8. September 2010 – 16:13 by Centre for E-Government

CeDEM11Conference for e-democracy, e-participation and e-voting – brings together e-democracy, e-participation and e-voting specialists working in academia, politics, government and business.


Call for Papers

During the last 10 years, the world has focused on social media and the new forms of societal behaviour, including content generation, collaboration and sharing as well as network organisation. These behaviours and expectations, in particular transparency and access to data, new ways of interacting with government and democratic institutions will continue to develop, and profound changes in society are to be expected. Society has been confronted with “Open Government”, “Open Data” and “Open Access”. What have the experiences been so far? How do these impact society, democratic structures and organisations? What changes occur at citizen level? What are the implications for democracy, society, science and business?

CeDEM11 presents the following tracks, which focus on these changes:

Track: E-participation

Co-chairs: Julia Glidden (21c Consultancy, UK) and Jeremy Millard (Danish Technological Institute, DK)

Track: Open Access and Open Data

Co-chair: Andy Williamson (Hansard Society, UK)

Track: Open Government

Co-chairs: Philipp Müller (University of Salzburg, Business School, AT) and Axel Bruns (Queensland University of Technology, AUS)

Track: E-voting

Co-chairs: Melanie Volkamer (Technical University Darmstadt, GER) and Thad Hall (University of Utah, USA)


Deadline for submissions of papers and workshop proposals is 1 December 2010. Submissions shall be 12 pages maximum.

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E-participation & E-democracy workshop – Citizens Participation University 2010

6. August 2010 – 17:28 by Institute for Electronic Participation

E-participation & E-democracy workshop was organized as a part of the Citizens Participation University 2010 which took place from 20th to 24th of July in the Civil College in Kunszentmiklós-Kunbábony (Hungary).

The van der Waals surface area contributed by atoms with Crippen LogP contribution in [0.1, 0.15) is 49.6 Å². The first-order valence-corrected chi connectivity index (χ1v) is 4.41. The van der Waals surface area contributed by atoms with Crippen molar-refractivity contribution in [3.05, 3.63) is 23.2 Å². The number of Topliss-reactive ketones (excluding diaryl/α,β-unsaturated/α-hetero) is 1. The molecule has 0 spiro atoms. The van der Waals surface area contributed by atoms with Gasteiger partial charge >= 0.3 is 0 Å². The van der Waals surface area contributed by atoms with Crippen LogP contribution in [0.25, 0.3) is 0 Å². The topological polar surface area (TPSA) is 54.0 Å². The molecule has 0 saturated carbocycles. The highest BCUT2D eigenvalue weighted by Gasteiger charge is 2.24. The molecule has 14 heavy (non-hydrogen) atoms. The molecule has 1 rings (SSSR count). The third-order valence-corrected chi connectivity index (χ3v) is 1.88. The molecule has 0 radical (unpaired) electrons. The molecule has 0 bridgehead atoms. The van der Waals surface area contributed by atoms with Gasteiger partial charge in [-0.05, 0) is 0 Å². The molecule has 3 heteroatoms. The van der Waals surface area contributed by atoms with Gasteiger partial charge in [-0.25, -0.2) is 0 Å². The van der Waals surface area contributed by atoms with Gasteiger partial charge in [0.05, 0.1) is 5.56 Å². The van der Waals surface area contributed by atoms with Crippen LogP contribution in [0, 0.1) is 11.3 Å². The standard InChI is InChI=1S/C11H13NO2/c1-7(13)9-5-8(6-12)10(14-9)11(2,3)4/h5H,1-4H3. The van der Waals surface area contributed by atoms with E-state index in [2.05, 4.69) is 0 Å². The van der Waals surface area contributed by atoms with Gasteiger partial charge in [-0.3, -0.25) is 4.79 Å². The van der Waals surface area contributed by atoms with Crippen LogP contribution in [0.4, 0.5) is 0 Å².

10 NGOs representatives and activists from Armenia, Belgium, Hungary, Slovakia, Slovenia, Serbia, Poland and Romania attended the workshop.

Participants were introduced with E-participation / E-democracy concept, political documents of the Council of Europe relating to eDemocracy, current e-participation developments in Central and Eastern Europe and different e-participation tools as well as good practices. The second part of the workshop facilitated open discussion about opportunities for involving e-participation tools into current and future civil society projects in the region.

The workshop was lead by Mr. Csaba Madarász (e-democracy expert and consultant, Hungary) and Mr. Simon Delakorda, M.Sc. (Institute for Electronic Participation, Slovenia)

Citizens Participation University 2010 was organized by the Civil College Foundation and Central and Eastern European Citizens Network (CEE CN).

Csaba Madarász and Simon Delakorda

Workshop presentations:
1. eParticipation in the CEE: NGO’s perspective (pdf, 4,10 mb).

E-participation & E-democracy workshop - Citizens Participation University 2010
Citizens Participation University 2010 participants @ CEE CN

Simon Delakorda and Csaba Madarász
Simon Delakorda and Csaba Madarász @ CEE CN

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Virtual Course on (e)Participation, hosted by the Inter-American Organization for Higher Education

2. August 2010 – 23:16 by Asociacion Ciudades Kyosei / Pedro Prieto-Martin

[Once again, this post is specially aimed at people that are able to read in Spanish]

The logooui Asociación Ciudades Kyosei, in collaboration with the Inter-American Training Network on e-Government (which belongs to the prestigious Inter-American Organization for Higher Education), will soon host a virtual course titled “Citizen Participation and ICT: an experience of critical immersion in 21st Century’s Citizen Participation”.